Carbon impact

Carbon-Score, impact studies... Elior helps strengthen our collective resilience

Fully aware of the key role the food industry must play in delivering our transition to a more sustainable world, Elior wants to contribute to the process of taking our collective resilience to a new level. More specifically, the Group is working to change its business model in ways that reduce its carbon footprint, and is equipping itself to make us all more resilient to the effects of climate change.

Reducing the carbon impact of our recipes

Elior France chefs have the opportunity to integrate an essential piece of data into their menu development process: the carbon footprint of their recipes. This carbon footprint calculation is made using the Agribalyse database provided by ADEME (the French Environment and Energy Management Agency), which is now fully integrated into Elior information systems. Each meal is given a carbon emission score from A to E based on the average emissions generated by each ingredient. Chefs can then use this information to guide their menu choices and offer less carbon-intensive recipes. Elior B&I and Ansamble are making increasing use of this digital resource, which is also being implemented at Serunion. Using this new data source, Elior is able to calculate the carbon footprint of all its menus, as well as monitor and guide the forward development of its global offer towards delivering an overall increase in low carbon recipes. To complete the process, Elior also displays the carbon score of its recipes in restaurants. This level of transparency shows not only leadership by example, but is also designed to raise guest awareness of this important issue.

Reflecting on the need for collective resilience

The Elior Group also wants to kick-start a process of adaptive change at every link in its value chain. In 2022, the Group commissioned the leading climate consultancy Carbone 4 to conduct a wide-ranging study to quantify the cost climate change in terms of its impacts on procurement; a priority issue for the Group. For the purposes of this analysis, four Elior operating countries in Europe were selected - Italy, UK, Spain and France - as well as four climate extremes that have a significant impact on agriculture: heatwaves, heavy rainfall, drought and frost. Lastly, the analysis focused on ten fruits and vegetables that together account for more than a quarter of all produce purchased by Elior. Carbone 4 has used the findings of the survey to construct a series of impact scenarios, and has been able to estimate the additional purchase cost generated as a direct result of certain climate events for the period to 2035. This type of forecasting helps the Group to gain the insight needed to take more joined up long-term and short-term decisions. Elior has also used these findings to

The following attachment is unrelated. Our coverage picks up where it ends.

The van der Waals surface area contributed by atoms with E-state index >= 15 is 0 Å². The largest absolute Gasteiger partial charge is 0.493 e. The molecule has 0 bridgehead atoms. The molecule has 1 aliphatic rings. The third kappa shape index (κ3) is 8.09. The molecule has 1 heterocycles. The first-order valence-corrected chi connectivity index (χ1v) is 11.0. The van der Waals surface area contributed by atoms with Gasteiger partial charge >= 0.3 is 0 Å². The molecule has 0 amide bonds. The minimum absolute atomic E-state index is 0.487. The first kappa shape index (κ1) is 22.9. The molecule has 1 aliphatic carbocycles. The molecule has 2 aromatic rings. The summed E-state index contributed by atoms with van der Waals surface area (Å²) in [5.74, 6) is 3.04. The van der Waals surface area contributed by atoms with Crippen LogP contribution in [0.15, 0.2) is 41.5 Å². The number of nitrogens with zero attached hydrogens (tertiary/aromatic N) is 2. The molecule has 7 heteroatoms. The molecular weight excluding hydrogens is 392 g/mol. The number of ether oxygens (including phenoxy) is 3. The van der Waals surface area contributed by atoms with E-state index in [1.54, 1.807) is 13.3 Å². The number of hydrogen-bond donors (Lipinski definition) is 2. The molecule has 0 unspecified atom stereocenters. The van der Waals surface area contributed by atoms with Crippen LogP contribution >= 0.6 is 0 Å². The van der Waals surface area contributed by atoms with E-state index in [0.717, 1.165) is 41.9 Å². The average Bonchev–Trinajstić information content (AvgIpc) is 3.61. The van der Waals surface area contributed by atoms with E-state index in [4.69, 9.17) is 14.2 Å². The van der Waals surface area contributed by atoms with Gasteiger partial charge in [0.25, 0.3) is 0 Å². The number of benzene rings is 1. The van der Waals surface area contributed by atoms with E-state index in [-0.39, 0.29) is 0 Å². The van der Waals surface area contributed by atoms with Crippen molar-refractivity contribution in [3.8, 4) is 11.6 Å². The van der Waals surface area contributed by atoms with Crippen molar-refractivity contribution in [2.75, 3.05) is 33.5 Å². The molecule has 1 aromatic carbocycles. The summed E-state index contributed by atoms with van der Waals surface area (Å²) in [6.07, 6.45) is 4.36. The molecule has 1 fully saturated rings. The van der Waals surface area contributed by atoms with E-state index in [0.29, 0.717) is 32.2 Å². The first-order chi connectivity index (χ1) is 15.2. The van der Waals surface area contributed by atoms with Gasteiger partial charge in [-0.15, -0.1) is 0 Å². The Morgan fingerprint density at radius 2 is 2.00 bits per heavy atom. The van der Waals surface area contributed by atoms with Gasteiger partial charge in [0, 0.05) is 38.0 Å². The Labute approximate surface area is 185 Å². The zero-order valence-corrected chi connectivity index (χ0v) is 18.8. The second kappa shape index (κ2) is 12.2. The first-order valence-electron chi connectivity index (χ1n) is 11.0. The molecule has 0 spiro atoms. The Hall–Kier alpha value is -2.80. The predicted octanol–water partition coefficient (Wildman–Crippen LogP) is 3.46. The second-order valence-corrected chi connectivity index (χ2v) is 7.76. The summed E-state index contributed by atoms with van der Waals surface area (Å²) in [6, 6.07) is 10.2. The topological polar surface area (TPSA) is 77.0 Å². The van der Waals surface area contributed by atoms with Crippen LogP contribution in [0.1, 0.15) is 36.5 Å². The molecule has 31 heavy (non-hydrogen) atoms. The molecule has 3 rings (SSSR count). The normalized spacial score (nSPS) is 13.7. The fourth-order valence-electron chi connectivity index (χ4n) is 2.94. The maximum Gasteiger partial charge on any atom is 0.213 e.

integrate climate issues even more closely into the operational aspects of its business. For example, resiliency criteria will now be included in the menu design process to prioritize ingredients that are sustainably available in the market. Lastly, convinced of the need to collaborate with all its stakeholders as part of structuring its resilience to physical risks, the Group has agreed to share the study findings with them. This will then form the basis for implementing a collective initiative to ensure security of supply from France’s leading fruit and vegetable growing regions.


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